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American Way, The

American Way, The (1986) Movie Poster
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  •  UK / USA  •    •  92m  •    •  Directed by: Maurice Phillips.  •  Starring: Dennis Hopper, Michael J. Pollard, Eugene Lipinski, James Aubrey, Al Matthews, Bill Armstrong, Michael Ho, Scott Hoxby, Nigel Pegram, Mark Caven, Craig Pinder, Jeff Harding, Linda Lou Allen.  •  Music by: Brian Bennett, Simon Webb.
        A group of Vietnam vets disturbs television programs from a B-29 airplane. They want to sabotage Mrs Westinghouse's political campaign who is running for the Senate in support of US military involvement in South America. Mrs Westinghouse orders some nuclear missiles to be launched against the saboteurs, but they manage to avoid the impact and even succeed in exposing a big secret of hers.


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Image from: American Way, The (1986)
Image from: American Way, The (1986)
Image from: American Way, The (1986)
Image from: American Way, The (1986)
Image from: American Way, The (1986)
Image from: American Way, The (1986)
During the past six months or so, I have intentionally sat and watched hordes of terrible movies, in search of the most entertainingly godawful ones I can. I've probably been through about 50 or so. Riding the Bus With My Sister? Seen it. Shatner? Tons. Rock 'N Roll Nightmare? Hell yes. Haim? Feldman? Ferrigno? Medieval Harvey Keitel? All this and more. Perhaps that is the only reason I managed to endure all the way through Riders of the Storm. I've become inured to a certain amount of bad movie pain. But not this much. I'm only human. This is, no hyperbole, one of the absolute dumbest movies I've seen in twenty-six years of movie watching.

My brain has been so thoroughly assaulted by stupidity over the last hour and a half that it can't even collate exactly what happened. A million things are all going on at once, and not a damn one of them makes sense. There's a plane, see? An old bomber flying across the U.S., and on it are seven, sometimes eight men, all but one of which have apparently not touched the ground in fifteen years. They're outlaws with no support system. At all, near as I can tell. Perhaps their plane is powered by wishes and daydreams, because they certainly have no way of getting fuel. They fly around the country using the sparse equipment on board to basically create a television program, S&M TV, and then interrupt legitimate broadcasts with their pirate signal. The things they broadcast are not professional or smart or funny or pertinent or, really, interesting in any way, and after fifteen years of it they have a nation of fans. Naturally. Did I mention one of the guys has a jet pack and that another one of them performs in-flight engine repairs without a safety harness? There's a third whose only job on board appears to be to do tai chi and sweat. You'll never once see the pilot out of his seat. Well, he's only been flying for fifteen years; another two or three and he'll take a nap. They have no way of getting a steady stream of food, but don't worry: the jetpacker (oh God) sometimes brings candy bars and whatnot stuffed in his jacket. This movie thinks you are dumb, dumb, dumb.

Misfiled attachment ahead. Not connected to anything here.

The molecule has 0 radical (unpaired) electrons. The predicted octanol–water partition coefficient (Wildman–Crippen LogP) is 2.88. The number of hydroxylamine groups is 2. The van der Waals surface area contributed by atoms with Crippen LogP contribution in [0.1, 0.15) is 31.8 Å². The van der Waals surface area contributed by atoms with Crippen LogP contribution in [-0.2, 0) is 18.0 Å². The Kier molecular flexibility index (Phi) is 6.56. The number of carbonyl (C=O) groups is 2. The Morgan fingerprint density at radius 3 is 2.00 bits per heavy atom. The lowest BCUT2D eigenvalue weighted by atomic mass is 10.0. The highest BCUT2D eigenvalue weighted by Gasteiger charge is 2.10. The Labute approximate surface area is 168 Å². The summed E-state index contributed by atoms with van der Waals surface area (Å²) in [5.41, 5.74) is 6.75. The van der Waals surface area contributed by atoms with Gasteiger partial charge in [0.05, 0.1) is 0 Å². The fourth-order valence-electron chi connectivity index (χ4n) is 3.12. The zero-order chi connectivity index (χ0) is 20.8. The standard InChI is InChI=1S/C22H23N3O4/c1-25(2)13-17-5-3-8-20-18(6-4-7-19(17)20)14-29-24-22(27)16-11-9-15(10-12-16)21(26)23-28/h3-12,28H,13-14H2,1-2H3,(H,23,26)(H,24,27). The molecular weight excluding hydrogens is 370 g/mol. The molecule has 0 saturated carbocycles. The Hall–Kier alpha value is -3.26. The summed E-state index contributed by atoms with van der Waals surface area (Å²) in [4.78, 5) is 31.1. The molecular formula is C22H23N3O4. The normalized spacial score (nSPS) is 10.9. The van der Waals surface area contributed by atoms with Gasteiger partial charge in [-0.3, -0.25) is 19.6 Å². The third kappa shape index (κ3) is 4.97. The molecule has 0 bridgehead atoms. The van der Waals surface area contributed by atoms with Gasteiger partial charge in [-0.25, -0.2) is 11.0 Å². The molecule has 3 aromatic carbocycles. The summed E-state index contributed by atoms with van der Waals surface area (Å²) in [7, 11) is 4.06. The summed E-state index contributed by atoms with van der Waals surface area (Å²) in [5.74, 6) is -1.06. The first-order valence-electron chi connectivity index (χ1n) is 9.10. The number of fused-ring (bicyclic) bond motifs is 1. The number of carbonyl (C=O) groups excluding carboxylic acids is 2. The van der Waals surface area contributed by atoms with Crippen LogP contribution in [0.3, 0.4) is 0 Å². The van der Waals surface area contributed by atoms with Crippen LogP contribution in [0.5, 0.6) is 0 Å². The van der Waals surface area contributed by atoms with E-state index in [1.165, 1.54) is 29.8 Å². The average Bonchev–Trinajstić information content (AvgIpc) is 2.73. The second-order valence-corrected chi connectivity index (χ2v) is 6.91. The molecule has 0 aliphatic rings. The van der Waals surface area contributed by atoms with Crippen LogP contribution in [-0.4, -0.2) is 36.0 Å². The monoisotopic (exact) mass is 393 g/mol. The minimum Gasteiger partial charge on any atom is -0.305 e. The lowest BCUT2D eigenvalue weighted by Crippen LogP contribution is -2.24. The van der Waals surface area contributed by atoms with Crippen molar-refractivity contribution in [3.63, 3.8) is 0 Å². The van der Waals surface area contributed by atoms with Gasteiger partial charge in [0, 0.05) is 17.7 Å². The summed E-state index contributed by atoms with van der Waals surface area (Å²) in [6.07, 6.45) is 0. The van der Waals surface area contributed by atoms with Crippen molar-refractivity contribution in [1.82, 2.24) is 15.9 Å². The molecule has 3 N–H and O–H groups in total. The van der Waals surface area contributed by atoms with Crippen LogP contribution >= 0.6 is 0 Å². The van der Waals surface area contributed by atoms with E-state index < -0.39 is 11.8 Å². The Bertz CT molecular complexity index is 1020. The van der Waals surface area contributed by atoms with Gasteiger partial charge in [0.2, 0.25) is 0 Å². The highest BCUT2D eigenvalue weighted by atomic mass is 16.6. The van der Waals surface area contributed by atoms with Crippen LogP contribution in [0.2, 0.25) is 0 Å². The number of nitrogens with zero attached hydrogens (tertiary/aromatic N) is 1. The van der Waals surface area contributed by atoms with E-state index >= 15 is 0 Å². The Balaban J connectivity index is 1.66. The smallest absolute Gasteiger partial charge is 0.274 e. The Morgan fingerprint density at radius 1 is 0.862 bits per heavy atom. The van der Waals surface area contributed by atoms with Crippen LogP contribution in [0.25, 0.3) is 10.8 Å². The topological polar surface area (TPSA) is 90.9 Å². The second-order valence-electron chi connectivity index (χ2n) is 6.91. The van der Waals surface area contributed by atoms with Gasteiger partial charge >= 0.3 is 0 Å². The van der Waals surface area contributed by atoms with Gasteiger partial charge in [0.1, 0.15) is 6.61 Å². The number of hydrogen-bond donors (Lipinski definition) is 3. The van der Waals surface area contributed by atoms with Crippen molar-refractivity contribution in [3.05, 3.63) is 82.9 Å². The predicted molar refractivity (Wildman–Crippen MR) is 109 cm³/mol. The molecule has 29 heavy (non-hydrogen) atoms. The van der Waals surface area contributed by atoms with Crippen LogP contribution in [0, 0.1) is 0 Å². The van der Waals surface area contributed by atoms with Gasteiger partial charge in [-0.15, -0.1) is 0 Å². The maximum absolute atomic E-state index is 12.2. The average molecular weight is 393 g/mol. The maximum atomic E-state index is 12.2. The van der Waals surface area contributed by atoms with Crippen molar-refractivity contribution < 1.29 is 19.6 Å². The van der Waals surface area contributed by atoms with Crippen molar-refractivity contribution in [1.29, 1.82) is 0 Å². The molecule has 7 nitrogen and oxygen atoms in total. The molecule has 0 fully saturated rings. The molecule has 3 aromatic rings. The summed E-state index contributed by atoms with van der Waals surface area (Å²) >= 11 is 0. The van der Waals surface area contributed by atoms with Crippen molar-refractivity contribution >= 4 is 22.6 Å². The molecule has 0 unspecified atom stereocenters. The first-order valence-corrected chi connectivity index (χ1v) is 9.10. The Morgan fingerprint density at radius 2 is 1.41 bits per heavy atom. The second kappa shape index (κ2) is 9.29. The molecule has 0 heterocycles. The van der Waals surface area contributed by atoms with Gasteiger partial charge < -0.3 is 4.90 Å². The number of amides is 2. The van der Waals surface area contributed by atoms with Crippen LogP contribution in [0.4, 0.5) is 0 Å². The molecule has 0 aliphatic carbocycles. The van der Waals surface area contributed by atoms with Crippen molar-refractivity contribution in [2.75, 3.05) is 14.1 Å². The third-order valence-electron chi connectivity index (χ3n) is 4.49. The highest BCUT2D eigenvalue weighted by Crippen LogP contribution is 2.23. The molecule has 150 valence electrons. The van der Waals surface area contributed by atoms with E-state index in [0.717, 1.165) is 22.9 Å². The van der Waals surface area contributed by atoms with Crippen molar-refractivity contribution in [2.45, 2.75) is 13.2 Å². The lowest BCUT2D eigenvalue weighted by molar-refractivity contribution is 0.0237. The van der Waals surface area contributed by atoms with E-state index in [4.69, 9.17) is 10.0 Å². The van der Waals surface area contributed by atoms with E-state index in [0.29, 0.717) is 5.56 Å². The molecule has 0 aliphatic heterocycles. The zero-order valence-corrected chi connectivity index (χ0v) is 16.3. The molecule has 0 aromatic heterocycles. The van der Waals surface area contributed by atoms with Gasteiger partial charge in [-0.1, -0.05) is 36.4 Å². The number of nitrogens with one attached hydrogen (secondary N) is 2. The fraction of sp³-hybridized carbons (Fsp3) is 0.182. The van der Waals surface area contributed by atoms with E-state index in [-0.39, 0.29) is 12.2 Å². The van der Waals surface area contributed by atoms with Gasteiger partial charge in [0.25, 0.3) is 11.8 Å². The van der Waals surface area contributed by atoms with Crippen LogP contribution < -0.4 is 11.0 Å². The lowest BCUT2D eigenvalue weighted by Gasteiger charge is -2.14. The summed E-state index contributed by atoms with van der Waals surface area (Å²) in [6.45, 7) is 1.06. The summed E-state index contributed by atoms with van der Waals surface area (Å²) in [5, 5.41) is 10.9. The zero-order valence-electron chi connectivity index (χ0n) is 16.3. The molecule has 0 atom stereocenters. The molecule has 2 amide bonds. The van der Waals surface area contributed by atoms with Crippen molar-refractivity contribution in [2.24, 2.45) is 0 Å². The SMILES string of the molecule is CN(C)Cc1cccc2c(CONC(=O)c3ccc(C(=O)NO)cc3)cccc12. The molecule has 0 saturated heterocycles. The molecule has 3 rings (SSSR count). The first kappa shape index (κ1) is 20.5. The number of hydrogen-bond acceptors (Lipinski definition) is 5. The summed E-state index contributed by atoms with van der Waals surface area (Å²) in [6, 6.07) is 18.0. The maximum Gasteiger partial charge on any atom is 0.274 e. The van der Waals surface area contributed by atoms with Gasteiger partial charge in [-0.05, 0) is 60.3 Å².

Our heroes are trying to discredit Mrs. Westinghouse, a female presidential candidate. They're disgruntled Vietnam veterans and she's looking to beef up the military and, they're guessing, go to war again. She's utterly without charisma, couldn't deliver a rousing speech if her life depended on it, doesn't come off as intelligent, and looks kind of like someone's homely grandma. Clearly, she must be stopped at any cost. Furthermore, she's labeled at one point as "mysterious," and the only way the character makes even a little sense is if she basically popped up out of nowhere recently--had no past *at all*--and somehow quickly became some party's primary candidate. I'll refrain from giving away what even the back of the VHS box can't help but give away, but Westinghouse's big secret is just another fragrant turd of stupid the movie lays down. It'll be obvious from the word go anyway.

Whenever I thought I could give up for a bit and mentally move past one lump of potent idiocy like a speed bump just so I could follow the movie, along came two more. At one point I literally sat staring slack-jawed at the screen for probably ten minutes because I just couldn't deal with it. The movie tries to take swipes at religion, politics, country music, the military, aerobics workout videos, etc., etc., but it's all so amateurish and painfully unfunny that it seems about on the level of a really bad public access show with a mysteriously large budget. It plays about like an eleven year old wrote a script and, through a series of farcical errors, it got produced and turned into a real movie with real money behind it.

It's got plenty of garish 80s style behind it--the fact that the director worked on music videos came as no surprise, nor did the fact that this was his first movie--but its substance is practically nil. The movie has no idea that's the case, however. It seems at times to believe that it's a satire, but it's way too dim to be capable of meeting any satirical ambitions. On a second viewing it might be laughable, but there's so much to deal with that the first time around was just a painful exercise in masochism. I'm not sure I'd even recommend it as an entertainingly bad movie. Useful as a trial of sorts, a challenge for you and your friends to get through, perhaps.

Review by Steve from the Internet Movie Database.